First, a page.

If there's one thing all of Western culture can agree on, it's that old folks having sex is hilarious! Or cute! Or heartwarming! And today the Times of London reiterates that senior sex is awesome.
But when did we start becoming so interested in geriatric lovemaking, even if only as a punchline? Why, really, do we care? Pop culture, thankfully, provides a road map.
In the good ol' days, old folks tended to be depicted as asexual grandparents, whether maternally sweet or comically domineering (See: Endora, Mrs. Howell, Granny Clampett.)
Enter the 60s: Beautiful at any age. Harold and Maude breaks barriers aggressively.
The 80's brought us The Randy Oldster. Who's the Boss's Mona and Golden Girls' Blanche are man-eating old women who want to have sex, constantly, with anyone in pants. Setup, punchline. For sitcom writers it never (pun intended) got old.
The 90's, meanwhile, gave us the male version: Grumpy Old Men.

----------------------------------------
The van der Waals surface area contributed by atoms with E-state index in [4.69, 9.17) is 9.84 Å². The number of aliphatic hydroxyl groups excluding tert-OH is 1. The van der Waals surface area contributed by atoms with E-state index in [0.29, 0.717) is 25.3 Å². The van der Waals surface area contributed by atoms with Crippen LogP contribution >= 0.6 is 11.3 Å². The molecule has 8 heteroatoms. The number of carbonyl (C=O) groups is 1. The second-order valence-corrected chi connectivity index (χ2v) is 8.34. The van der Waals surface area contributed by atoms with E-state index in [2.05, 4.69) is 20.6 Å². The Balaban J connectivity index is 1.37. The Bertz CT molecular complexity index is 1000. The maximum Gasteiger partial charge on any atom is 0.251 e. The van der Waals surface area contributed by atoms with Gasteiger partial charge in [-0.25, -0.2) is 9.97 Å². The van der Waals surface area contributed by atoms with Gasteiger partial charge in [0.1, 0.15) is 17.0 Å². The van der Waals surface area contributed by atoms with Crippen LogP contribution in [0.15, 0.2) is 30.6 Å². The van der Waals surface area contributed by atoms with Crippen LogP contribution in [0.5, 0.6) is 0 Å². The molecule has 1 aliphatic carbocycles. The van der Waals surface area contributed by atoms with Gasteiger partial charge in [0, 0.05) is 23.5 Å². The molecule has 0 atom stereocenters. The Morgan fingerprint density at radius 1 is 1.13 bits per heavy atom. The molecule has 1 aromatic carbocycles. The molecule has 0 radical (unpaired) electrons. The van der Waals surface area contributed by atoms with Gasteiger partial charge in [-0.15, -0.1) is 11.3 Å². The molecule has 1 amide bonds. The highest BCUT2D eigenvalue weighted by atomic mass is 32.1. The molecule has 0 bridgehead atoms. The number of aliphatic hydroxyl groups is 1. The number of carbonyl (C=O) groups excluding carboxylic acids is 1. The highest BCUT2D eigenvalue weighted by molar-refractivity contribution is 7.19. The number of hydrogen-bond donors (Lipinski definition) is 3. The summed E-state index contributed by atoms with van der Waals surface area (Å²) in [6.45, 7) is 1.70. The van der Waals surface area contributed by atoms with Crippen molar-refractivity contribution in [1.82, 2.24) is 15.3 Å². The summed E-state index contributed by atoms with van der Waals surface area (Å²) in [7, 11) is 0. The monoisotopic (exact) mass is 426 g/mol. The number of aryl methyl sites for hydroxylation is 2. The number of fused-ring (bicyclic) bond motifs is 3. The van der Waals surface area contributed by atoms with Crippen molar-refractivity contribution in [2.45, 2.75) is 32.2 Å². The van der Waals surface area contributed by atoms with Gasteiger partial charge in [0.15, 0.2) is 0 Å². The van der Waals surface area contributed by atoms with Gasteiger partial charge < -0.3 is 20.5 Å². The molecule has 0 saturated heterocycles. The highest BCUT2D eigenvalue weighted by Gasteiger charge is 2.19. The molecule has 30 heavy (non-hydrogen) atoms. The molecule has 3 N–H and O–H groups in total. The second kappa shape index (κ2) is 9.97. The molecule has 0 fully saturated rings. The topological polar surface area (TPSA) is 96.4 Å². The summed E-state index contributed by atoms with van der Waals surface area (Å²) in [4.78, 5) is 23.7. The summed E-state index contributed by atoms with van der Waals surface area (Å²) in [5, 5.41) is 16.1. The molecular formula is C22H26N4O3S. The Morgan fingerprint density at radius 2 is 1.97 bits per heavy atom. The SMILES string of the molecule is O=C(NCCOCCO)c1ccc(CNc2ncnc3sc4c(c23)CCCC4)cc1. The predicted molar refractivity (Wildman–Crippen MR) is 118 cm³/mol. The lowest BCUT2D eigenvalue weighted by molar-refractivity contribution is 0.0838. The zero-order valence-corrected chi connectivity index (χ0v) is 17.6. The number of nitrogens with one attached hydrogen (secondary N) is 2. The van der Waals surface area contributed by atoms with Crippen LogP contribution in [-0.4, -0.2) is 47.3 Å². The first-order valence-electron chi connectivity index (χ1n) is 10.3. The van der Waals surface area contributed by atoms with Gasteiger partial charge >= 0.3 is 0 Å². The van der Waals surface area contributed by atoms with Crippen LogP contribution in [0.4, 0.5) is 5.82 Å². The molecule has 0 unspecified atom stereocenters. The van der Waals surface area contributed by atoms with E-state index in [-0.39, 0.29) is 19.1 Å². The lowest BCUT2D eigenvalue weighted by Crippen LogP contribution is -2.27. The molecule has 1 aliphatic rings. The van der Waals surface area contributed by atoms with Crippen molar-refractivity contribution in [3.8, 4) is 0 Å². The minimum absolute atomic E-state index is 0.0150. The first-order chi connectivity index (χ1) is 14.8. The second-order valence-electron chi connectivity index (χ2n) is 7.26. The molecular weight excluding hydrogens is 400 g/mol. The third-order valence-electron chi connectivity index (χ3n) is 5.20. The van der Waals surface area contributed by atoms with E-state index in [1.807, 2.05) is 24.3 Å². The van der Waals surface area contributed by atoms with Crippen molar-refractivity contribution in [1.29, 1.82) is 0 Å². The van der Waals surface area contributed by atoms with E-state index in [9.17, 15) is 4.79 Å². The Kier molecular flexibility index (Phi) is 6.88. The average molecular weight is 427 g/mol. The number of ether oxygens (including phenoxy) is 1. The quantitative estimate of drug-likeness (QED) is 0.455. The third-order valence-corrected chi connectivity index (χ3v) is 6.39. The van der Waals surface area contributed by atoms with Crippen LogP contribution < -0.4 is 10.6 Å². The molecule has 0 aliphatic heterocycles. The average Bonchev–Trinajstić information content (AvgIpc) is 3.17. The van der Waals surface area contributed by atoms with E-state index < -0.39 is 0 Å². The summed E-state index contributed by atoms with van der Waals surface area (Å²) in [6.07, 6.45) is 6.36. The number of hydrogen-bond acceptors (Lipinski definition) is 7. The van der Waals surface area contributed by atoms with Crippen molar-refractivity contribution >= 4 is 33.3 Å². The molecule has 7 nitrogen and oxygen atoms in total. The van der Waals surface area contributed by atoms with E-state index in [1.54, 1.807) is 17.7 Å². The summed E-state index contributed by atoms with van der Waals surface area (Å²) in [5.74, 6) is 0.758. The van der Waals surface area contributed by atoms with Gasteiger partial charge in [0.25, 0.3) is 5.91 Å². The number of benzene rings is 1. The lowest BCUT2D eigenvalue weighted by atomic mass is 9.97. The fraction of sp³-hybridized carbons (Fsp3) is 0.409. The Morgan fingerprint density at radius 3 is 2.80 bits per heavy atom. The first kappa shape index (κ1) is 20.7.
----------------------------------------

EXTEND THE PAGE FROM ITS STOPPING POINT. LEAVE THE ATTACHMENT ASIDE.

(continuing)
In the modern age, "Old Love" tends to fall into two camps: Heartbreaking and Heartwarming (Valentine's Day, any life insurance ad) or "Funny and Embarrassing," (Everybody Loves Raymond.) Even seriously distressing stories like the bans on nursing-home sex to prevent the spread of STDs or studies on the sex lives of older people get snickers or headlines like this one: Sexed-Up Seniors Do It More Than You Think (to say nothing of the website Old People are Funny). Even when there's a dramatic impetus for not one, but two productions of Romeo and Juliet that reimagine the protagonists as geriatrics, it's rendered as gimmicky thanks to societal context and ingrained ageism. Even as one writer lets us know that sexy senior citizens have "never had it so good," there seems to be a bittersweet contradiction in place: Even as lifestyle and medicine allow sex to be a part of our lives for basically all of our lives, the reality might be that sex, despite being for "everyone," is still explicitly associated with youth. The fetishization of youth has grown apace, and as a result "sexiness" has never been more narrowly defined. We might have Second Chance: America's Most Talented Senior premiering here, and talks of a seniors-only competition in Scandinavia, but, amazingly enough, this doesn't seem to translate to much respect. Or fewer old-sex snickers. The good thing is, after a lifetime of actual living, the old can probably just roll their wise eyes.